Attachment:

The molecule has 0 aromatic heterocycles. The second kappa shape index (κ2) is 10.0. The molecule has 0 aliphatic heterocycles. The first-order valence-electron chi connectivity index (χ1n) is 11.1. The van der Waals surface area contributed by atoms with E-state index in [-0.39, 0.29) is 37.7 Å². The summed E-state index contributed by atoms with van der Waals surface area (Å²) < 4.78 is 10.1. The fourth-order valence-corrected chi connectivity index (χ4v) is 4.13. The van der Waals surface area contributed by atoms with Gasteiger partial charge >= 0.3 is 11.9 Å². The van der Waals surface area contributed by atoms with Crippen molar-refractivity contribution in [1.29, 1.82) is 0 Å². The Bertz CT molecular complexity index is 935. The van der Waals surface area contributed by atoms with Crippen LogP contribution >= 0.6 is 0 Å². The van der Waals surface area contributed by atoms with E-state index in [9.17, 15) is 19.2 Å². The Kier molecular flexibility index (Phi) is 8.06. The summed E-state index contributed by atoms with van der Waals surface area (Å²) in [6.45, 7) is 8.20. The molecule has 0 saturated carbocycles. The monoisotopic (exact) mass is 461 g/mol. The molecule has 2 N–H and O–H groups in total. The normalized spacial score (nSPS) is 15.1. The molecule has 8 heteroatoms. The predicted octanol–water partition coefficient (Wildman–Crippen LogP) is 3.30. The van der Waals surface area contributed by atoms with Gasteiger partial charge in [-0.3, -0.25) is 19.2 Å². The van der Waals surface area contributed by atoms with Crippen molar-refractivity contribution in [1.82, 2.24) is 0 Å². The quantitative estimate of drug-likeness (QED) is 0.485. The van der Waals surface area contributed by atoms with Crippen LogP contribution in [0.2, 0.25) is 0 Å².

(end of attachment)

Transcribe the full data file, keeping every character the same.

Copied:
The molecule has 0 aromatic heterocycles. The second kappa shape index (κ2) is 10.0. The molecule has 0 aliphatic heterocycles. The first-order valence-electron chi connectivity index (χ1n) is 11.1. The van der Waals surface area contributed by atoms with E-state index in [-0.39, 0.29) is 37.7 Å². The summed E-state index contributed by atoms with van der Waals surface area (Å²) < 4.78 is 10.1. The fourth-order valence-corrected chi connectivity index (χ4v) is 4.13. The van der Waals surface area contributed by atoms with Gasteiger partial charge >= 0.3 is 11.9 Å². The van der Waals surface area contributed by atoms with Crippen molar-refractivity contribution in [1.29, 1.82) is 0 Å². The Bertz CT molecular complexity index is 935. The van der Waals surface area contributed by atoms with Crippen LogP contribution >= 0.6 is 0 Å². The van der Waals surface area contributed by atoms with E-state index in [9.17, 15) is 19.2 Å². The Kier molecular flexibility index (Phi) is 8.06. The summed E-state index contributed by atoms with van der Waals surface area (Å²) in [6.45, 7) is 8.20. The molecule has 0 saturated carbocycles. The monoisotopic (exact) mass is 461 g/mol. The molecule has 2 N–H and O–H groups in total. The normalized spacial score (nSPS) is 15.1. The molecule has 8 heteroatoms. The predicted octanol–water partition coefficient (Wildman–Crippen LogP) is 3.30. The van der Waals surface area contributed by atoms with Gasteiger partial charge in [-0.3, -0.25) is 19.2 Å². The van der Waals surface area contributed by atoms with Crippen molar-refractivity contribution in [1.82, 2.24) is 0 Å². The quantitative estimate of drug-likeness (QED) is 0.485. The van der Waals surface area contributed by atoms with Crippen LogP contribution in [0.2, 0.25) is 0 Å².